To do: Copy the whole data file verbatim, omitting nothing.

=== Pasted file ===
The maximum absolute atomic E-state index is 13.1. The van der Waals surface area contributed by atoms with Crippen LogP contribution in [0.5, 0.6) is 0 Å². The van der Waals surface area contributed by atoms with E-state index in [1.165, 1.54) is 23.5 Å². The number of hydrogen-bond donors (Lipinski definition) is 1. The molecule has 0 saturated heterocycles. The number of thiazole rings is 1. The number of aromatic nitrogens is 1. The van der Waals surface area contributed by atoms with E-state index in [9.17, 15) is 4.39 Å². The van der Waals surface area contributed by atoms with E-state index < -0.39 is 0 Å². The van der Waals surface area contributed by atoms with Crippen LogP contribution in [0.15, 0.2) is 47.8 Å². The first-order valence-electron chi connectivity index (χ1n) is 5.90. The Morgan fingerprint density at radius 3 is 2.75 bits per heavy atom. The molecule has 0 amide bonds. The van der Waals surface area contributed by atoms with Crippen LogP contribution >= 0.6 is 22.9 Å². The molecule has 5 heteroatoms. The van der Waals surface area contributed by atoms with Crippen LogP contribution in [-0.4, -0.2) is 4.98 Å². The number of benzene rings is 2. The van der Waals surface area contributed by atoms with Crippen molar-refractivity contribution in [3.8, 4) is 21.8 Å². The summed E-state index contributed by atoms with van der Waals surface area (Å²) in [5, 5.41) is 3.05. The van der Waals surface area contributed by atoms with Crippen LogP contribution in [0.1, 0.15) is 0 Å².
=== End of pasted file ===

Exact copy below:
The maximum absolute atomic E-state index is 13.1. The van der Waals surface area contributed by atoms with Crippen LogP contribution in [0.5, 0.6) is 0 Å². The van der Waals surface area contributed by atoms with E-state index in [1.165, 1.54) is 23.5 Å². The number of hydrogen-bond donors (Lipinski definition) is 1. The molecule has 0 saturated heterocycles. The number of thiazole rings is 1. The number of aromatic nitrogens is 1. The van der Waals surface area contributed by atoms with E-state index in [9.17, 15) is 4.39 Å². The van der Waals surface area contributed by atoms with E-state index < -0.39 is 0 Å². The van der Waals surface area contributed by atoms with Crippen LogP contribution in [0.15, 0.2) is 47.8 Å². The first-order valence-electron chi connectivity index (χ1n) is 5.90. The Morgan fingerprint density at radius 3 is 2.75 bits per heavy atom. The molecule has 0 amide bonds. The van der Waals surface area contributed by atoms with Crippen LogP contribution >= 0.6 is 22.9 Å². The molecule has 5 heteroatoms. The van der Waals surface area contributed by atoms with Crippen LogP contribution in [-0.4, -0.2) is 4.98 Å². The number of benzene rings is 2. The van der Waals surface area contributed by atoms with Crippen molar-refractivity contribution in [3.8, 4) is 21.8 Å². The summed E-state index contributed by atoms with van der Waals surface area (Å²) in [5, 5.41) is 3.05. The van der Waals surface area contributed by atoms with Crippen LogP contribution in [0.1, 0.15) is 0 Å².